Thu, Jul 24, 2003 - Page 8 News List

Fix the KMT's education reforms

By Chiu Hei-yuan 瞿海源

Since coming to power, the DPP has made very few changes to the educational reforms set in motion by the previous KMT administration. The entire educational reform policy was set when current KMT Chairman Lien Chan (連戰) was premier between 1992 and 1997. So it was irresponsible for Lien and KMT Legislator Lee Chia-chin (李嘉進) to claim recently that the educational reforms were the DPP's policy.

The educational reforms have become a target of a great deal of public criticism over the past couple of years, and blame for the failures has been laid on the DPP government, the current education minister and Academia Sinica President Lee Yuan-tseh (李遠哲). The consultation report on educational reforms written under Lee's supervision was shelved by then president Lee Teng-hui (李登輝).

Many of the reform policies were not suggested by Lee Yuan-tseh. But now he has almost become the chief culprit responsible for the failure of the reforms. This is really unfair. However, if the government, especially the Ministry of Education, wants to ease the public resentment, it will still need to conduct a thorough review of the implementation of reforms, clearly explain them to the public and propose policies for reforming the reforms.

Lee Yuan-tseh spent two years presiding over the Executive Yuan's consultative committee on education reforms, collecting public opinion nationwide, conducting in-depth research and completing the consultation report. The report was a major, active contribution to the promotion of reform.

In 1998, the Executive Yuan formulated the "Education Reforms Action Proposal." Liu Chao-shiuan (劉兆玄), then convener of the Executive Yuan's education reform task force, said the proposal was "the first real consensus" reached between the Ministry of Education, the educational reform committee and non-governmental organizations (NGOs). "There is no more disagreement," Liu said. In fact, the consultation report included a combination of suggestions that went through long-running discussions. It was the basis for the consensus that Liu claimed to have reached.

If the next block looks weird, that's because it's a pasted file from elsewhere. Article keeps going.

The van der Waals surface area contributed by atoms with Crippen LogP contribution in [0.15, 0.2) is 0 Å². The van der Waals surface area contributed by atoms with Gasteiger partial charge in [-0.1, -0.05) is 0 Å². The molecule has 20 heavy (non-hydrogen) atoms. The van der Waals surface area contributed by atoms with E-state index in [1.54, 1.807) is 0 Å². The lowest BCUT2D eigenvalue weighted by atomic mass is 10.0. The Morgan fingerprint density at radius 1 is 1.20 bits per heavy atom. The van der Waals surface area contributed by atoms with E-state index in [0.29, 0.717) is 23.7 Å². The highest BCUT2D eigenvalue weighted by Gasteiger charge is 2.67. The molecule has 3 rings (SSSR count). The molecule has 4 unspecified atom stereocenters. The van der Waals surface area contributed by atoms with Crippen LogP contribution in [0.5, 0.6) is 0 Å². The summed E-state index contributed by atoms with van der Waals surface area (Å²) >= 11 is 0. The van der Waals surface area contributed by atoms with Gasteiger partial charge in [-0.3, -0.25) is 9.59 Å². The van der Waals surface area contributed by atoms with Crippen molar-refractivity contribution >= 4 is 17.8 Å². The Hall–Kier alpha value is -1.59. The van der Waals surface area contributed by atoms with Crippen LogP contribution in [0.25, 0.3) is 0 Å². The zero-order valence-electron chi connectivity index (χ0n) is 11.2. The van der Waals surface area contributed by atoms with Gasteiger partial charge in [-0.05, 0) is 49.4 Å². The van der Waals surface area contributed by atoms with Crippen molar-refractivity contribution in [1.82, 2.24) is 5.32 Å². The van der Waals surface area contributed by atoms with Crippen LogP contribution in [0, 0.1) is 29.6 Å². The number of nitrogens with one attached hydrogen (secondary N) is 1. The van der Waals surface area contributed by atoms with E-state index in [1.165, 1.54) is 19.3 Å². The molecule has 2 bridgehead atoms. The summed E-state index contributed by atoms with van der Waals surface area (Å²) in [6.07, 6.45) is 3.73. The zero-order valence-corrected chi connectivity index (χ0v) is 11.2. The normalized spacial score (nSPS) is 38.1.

Among the many reforms, the Nine-Year Integrated Curriculum and the multiple entrance system for colleges and high schools were the two major policies that had concrete and direct effects on the public. They have also been the target of the most criticism. At a discussion forum at the Legislative Yuan last November, Minister of Education Huang Jong-tsun (黃榮村) and his three predecessors -- Kuo Wei-fan (郭為藩), Wu Jin (吳京) and Kirby Yung (楊朝祥) -- all agreed that the direction of the reforms was correct. They said the two policies should be continued.

The KMT government decided in 1999 that the nine-year integrated curriculum was to be fully implemented within four years. After coming to power, the DPP government has continued to promote it. However, the three former ministers believed that while the direction of the curriculum reform was correct, it had been implemented hurriedly without adequate complementary measures. The reform therefore needed to be adjusted and improved. Kuo even suggested that the integrated curriculum for junior high schools be suspended so as to conduct teacher training.

According to newspaper reports, however, Huang stressed that the implementation of the new curriculum must be "consistent" and could not be suspended or halted. Why did he insist on pushing the reforms even as several of his predecessors -- two of whom had promoted the reforms themselves -- were advising otherwise? The ministry should thoroughly review the implementation of the nine-year integrated curriculum policy.

This story has been viewed 3497 times.

Comments will be moderated. Keep comments relevant to the article. Remarks containing abusive and obscene language, personal attacks of any kind or promotion will be removed and the user banned. Final decision will be at the discretion of the Taipei Times.

TOP top